Moshe received the Torah at Sinai and transmitted it to Joshua; Joshua to the Elders; the Elders to the Prophets; and the Prophets transmitted it to the Members of the Great Assembly (Avot 1:1). The entire body of Judaic Law, written and oral, came through Moshe, who received it directly from God. God did not give it directly to the Jews. Why not?
The Talmud relates: The Emperor told Rabbi Yehoshua ben Chananya that he wanted to see God. Rabbi Yehoshua took him outside and told him to look at the sun. “This is not possible!” exclaimed the Emperor, to which Rabbi Yehoshua answered: “If you cannot even look upon the servant of God, how can you expect to look at God Himself?!” (Chullin 59b).
-Rabbi Chaim Kramer
“Tzaddik: Leader, Teacher, Intermediary?”
He who is to be a good ruler must have first been ruled. -Aristotle
Several days ago, I compared the crucifixion of Jesus at the hands of the Romans to the murder of Rabbi Abuhatzeira in the morning meditation, The Death of the Tzaddik. I was trying to re-cast Jesus in the role of tzaddik and thus into a proper Jewish context, as well as communicating that, through the lens of Jewish mysticism, how both of these deaths can be considered to atone for “evil burdens”. After reading Rabbi Kramer’s commentary on tzaddikim, this “extra” meditation pretty much created itself.
But that’s not all:
Every time you people talk about the messianic era, and “the Moshiach” (which I assume equates with “messiah”), you insist on talking about him as a king. Well, we started guillotining kings over two hundred years ago, and they haven’t really been in fashion since then. We have found liberal democracies much more adept at protecting the rights of the individuals, and working for the maximum benefit of the maximum number of people. Kings, as a whole, were pretty lousy at all that.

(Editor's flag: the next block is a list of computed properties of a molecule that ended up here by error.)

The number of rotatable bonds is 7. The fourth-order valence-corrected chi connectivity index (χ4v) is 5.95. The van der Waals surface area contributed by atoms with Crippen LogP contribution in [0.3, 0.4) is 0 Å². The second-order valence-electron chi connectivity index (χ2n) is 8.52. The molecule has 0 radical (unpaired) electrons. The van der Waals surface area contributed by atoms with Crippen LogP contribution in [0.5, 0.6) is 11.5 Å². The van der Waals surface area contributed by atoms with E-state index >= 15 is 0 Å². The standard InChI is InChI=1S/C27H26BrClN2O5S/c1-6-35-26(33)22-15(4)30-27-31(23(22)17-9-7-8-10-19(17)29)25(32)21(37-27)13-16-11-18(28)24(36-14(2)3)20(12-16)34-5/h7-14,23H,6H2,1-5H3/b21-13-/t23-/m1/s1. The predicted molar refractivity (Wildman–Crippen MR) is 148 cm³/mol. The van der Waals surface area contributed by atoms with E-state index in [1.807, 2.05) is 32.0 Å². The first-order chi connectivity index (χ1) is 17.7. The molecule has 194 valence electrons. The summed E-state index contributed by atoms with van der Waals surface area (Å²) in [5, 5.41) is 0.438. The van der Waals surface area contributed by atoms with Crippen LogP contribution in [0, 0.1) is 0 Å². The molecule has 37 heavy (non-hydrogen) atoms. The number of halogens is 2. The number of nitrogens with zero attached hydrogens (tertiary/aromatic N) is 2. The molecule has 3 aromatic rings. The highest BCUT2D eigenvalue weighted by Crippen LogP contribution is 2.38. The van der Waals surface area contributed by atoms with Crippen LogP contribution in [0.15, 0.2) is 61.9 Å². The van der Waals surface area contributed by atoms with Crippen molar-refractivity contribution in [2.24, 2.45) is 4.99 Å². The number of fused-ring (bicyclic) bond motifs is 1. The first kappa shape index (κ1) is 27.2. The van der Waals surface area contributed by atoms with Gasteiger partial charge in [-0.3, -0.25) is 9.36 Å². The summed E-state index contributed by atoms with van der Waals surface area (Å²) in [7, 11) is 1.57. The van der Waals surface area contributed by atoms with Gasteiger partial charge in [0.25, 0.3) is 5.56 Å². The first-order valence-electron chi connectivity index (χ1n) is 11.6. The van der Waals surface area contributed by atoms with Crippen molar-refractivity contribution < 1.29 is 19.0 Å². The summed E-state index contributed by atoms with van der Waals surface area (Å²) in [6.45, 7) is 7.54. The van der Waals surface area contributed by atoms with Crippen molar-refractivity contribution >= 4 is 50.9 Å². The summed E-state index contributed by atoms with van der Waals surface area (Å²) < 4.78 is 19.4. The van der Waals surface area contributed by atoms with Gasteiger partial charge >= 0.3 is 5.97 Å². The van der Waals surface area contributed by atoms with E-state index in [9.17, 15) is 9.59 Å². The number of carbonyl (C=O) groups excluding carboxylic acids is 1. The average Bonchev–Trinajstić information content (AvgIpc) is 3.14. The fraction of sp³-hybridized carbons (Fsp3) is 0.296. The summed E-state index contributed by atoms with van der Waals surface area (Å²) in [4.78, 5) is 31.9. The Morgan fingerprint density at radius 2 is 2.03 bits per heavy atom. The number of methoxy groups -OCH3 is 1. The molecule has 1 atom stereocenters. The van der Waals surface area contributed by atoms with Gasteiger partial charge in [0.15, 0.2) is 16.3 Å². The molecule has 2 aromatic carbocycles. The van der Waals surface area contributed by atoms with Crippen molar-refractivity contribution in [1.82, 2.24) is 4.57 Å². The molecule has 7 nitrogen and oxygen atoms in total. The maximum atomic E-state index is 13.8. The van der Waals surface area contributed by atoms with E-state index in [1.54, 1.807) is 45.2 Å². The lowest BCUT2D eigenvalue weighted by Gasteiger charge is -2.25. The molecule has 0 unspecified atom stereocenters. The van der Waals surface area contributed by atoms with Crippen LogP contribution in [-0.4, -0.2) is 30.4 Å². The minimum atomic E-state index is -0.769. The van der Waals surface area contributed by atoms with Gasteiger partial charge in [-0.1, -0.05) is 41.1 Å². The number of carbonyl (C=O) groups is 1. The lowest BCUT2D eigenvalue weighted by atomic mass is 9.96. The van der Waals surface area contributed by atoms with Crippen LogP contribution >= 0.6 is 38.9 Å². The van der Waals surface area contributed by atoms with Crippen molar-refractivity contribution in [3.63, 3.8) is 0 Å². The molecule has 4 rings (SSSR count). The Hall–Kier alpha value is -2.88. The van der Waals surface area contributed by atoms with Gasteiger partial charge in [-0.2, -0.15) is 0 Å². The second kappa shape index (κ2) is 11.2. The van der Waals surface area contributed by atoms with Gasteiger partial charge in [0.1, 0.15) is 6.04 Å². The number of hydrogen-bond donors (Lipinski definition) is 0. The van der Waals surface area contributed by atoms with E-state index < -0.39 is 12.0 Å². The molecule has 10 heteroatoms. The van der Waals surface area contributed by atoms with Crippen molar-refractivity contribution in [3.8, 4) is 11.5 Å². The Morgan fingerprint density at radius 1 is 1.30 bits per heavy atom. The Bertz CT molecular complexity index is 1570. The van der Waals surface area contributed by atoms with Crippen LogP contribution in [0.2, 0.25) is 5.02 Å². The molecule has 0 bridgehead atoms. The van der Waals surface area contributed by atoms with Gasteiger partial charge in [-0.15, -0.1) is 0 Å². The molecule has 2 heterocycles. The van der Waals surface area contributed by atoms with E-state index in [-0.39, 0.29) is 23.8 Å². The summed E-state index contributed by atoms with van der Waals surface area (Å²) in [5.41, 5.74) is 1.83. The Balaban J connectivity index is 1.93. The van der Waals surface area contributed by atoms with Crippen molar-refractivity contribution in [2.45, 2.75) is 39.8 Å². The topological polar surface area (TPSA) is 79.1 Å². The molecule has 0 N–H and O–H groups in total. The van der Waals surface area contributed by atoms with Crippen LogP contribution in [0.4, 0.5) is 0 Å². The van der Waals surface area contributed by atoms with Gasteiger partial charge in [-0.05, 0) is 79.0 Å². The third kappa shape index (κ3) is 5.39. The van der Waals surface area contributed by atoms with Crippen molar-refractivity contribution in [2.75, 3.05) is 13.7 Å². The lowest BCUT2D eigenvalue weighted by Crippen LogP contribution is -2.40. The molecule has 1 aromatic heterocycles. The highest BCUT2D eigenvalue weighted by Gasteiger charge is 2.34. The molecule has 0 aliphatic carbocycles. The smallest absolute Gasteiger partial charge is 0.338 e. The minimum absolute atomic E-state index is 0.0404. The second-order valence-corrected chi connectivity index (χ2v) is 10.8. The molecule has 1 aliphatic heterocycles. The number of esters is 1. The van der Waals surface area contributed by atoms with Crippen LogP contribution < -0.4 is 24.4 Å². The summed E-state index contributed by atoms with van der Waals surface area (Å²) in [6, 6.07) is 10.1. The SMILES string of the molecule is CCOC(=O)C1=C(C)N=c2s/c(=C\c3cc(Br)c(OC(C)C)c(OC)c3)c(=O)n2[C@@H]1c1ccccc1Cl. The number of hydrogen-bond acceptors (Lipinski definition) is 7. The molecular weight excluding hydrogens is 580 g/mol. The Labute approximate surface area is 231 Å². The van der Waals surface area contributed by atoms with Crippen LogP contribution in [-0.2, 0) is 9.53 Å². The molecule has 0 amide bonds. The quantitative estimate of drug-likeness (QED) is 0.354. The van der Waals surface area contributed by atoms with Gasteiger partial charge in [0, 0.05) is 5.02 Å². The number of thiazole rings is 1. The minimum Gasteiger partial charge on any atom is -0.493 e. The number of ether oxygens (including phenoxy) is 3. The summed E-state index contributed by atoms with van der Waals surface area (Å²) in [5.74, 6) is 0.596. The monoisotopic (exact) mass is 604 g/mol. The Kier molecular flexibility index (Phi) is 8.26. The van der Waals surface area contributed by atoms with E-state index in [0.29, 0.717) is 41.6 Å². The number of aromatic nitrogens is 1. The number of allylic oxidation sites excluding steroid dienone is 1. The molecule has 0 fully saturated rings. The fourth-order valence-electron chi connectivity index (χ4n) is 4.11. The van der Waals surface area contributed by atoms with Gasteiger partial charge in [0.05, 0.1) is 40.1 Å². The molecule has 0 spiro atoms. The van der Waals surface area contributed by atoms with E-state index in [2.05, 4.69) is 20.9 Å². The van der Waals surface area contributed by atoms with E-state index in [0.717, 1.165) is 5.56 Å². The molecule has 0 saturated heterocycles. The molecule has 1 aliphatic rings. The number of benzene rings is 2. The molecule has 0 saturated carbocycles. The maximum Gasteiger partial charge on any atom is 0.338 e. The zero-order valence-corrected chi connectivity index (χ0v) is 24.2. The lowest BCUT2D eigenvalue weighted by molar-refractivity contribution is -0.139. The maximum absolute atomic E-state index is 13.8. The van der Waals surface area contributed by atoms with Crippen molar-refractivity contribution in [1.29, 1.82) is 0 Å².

So how about we just call him (or her) an “enlightened spiritual leader”? The “king” title seems such an anachronism.
Question written to Rabbi Tzvi Freeman
quoted in “Who Needs a King?”
The different roles that Jesus plays can be really confusing. Servant, King, Tzaddik, Savior, Messiah. Just who is Jesus and what is the relationship between who he was, who he is, and who he will become? Also, since Judaism en masse rejects the possibility of Jesus actually fulfilling the role of the Moshiach (Messiah), is there any way we can look to Jewish sources (as opposed to Christian scholarship and commentary which, after all, is biased in a certain direction) and possibly see where Jesus might actually fit in?
I believe there is.
No, my case won’t be iron clad and I can’t present it all in a simple blog. Also, I lack the educational and scholarly “chops” to be able to prove anything to anyone. Still, I see patterns in some of what I read. I saw a pattern and wrote about it in my previous blog post and I see one today.